Psychosocial and Behavioral Predictors of Successful Weight Loss in Individuals that are Obese

Hildemar Dos Santos, Henrik Galust, Sylvia Cramer, Colwik Wilson, Susanne Montgomery, Denise Tavares Schwab Dias, Josileide Gaio, (doi: 10.23953/cloud.ijanhs.434)


The objective of this study was to evaluate psychosocial and behavioral predictors of weight loss success in patients that are obese enrolled in a weight loss program. It was a quasi-experimental design, with a convenience sample (n=127) of men and women aged 21-75 years with BMI >30 kg/m2 enrolled in a medically supervised comprehensive clinic-based weight loss program. We performed assessments at baseline and after program completion via behavioral and psychosocial questionnaires exploring correlates of weight loss. The weight loss program included nutritional, physical and behavioral therapies. Surveys and scales assessed baseline major and daily life events as stressors that may affect weight loss. Pre-treatment perceived importance and actual engagement in weight loss behaviors - monitoring of eating behaviors, of meals and physical activity - also assessed. Multiple linear regression models were used, and an alpha (p-value) ≤0.05 determined statistical significance. Participants obtained clinically significant weight loss of 7% from baseline. Pretreatment engagement in weight loss behaviors (p<0.05) was a significant and independent predictor of weight loss; depression was negatively associated with weight loss (p<0.05). Major and daily stressors were not predictive of weight loss success. Baseline weight losing behaviors increase the likelihood of success; baseline depression decreases the likelihood of success in weight loss. Appropriate pre-treatment screening of behaviors and depression treatment may improve weight loss program success.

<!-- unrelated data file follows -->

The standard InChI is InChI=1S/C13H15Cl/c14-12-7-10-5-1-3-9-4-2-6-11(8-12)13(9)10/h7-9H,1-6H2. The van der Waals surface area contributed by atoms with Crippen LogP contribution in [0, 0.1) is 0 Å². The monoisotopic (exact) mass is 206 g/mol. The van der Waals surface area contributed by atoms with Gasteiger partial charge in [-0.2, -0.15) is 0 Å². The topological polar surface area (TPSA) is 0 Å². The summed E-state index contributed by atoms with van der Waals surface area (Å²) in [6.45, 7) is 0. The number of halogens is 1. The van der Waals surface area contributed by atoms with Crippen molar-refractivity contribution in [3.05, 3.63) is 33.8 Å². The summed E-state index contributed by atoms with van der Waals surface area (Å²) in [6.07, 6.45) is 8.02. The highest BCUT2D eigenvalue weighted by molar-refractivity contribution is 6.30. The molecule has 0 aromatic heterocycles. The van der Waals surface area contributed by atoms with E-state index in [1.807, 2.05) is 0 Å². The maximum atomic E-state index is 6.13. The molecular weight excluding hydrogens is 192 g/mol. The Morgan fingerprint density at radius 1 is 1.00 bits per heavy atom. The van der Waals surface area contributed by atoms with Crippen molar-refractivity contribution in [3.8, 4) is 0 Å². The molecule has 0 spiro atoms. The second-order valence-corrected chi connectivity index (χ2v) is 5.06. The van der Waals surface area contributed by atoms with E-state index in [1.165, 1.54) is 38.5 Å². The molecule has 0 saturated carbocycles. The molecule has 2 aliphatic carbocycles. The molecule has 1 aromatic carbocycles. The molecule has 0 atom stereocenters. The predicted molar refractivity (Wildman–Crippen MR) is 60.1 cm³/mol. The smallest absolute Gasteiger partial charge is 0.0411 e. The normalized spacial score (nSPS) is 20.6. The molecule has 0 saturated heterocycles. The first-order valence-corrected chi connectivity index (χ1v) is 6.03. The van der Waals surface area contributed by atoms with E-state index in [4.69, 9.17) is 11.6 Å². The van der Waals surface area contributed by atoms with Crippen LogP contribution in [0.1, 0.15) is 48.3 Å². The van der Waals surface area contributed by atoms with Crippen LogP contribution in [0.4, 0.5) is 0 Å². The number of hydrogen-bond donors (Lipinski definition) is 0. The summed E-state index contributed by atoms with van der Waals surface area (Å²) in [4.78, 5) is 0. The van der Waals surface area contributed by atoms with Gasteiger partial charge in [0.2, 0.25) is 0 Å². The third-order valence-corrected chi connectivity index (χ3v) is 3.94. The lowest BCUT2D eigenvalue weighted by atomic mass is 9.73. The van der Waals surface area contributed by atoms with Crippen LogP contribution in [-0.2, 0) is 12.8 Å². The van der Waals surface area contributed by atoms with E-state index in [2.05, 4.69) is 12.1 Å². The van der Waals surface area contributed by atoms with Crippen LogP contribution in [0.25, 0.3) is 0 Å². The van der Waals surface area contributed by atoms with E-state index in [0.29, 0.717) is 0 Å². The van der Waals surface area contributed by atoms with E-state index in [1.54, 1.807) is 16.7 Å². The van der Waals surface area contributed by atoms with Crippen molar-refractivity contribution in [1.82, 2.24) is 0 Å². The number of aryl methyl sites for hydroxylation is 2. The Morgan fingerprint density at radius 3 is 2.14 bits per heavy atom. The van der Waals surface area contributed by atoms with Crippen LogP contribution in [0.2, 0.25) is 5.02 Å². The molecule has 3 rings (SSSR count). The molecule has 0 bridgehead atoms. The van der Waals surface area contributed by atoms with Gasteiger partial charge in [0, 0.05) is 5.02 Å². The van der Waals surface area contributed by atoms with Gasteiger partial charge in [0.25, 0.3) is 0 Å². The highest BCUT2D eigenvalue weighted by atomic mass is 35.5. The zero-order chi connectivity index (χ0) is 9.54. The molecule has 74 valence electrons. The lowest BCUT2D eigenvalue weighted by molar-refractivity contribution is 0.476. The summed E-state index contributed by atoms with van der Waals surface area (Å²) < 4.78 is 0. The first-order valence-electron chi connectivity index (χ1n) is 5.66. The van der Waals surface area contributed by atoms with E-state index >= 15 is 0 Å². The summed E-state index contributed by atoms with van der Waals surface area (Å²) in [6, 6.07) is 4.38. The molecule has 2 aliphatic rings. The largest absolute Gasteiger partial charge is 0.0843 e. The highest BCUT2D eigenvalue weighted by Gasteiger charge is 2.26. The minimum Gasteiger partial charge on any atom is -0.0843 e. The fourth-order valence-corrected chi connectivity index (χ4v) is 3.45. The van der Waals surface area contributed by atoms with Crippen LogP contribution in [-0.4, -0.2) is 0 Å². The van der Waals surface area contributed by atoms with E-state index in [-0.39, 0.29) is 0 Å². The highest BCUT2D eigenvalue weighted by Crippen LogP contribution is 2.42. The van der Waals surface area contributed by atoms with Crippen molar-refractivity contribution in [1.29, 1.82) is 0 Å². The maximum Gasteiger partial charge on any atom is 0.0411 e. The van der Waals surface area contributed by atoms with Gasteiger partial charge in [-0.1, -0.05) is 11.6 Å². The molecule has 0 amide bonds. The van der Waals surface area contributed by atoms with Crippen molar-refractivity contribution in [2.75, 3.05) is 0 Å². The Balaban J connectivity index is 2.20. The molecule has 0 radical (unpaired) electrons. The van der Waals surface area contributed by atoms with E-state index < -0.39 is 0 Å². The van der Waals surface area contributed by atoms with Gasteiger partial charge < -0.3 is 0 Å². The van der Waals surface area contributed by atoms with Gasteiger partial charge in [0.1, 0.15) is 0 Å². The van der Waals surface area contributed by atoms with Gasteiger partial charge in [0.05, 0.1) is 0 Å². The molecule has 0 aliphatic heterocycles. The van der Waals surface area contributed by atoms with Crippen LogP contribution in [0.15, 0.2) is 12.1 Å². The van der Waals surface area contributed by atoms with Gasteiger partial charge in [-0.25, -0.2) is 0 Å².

behavior predictors; obesity; psychosocial predictors; weight loss program

Full Text: PDF


  • There are currently no refbacks.

Creative Commons License
This work is licensed under a Creative Commons Attribution 3.0 License.

*2016 Journal Impact Factor was established by dividing the number of articles published in 2014 and 2015 with the number of times they are cited in 2016 based on Google Scholar, Google Search and the Microsoft Academic Search. If ‘A’ is the total number of articles published in 2014 and 2015, and ‘B’ is the number of times these articles were cited in indexed publications during 2016 then, journal impact factor = A/B. To know More: (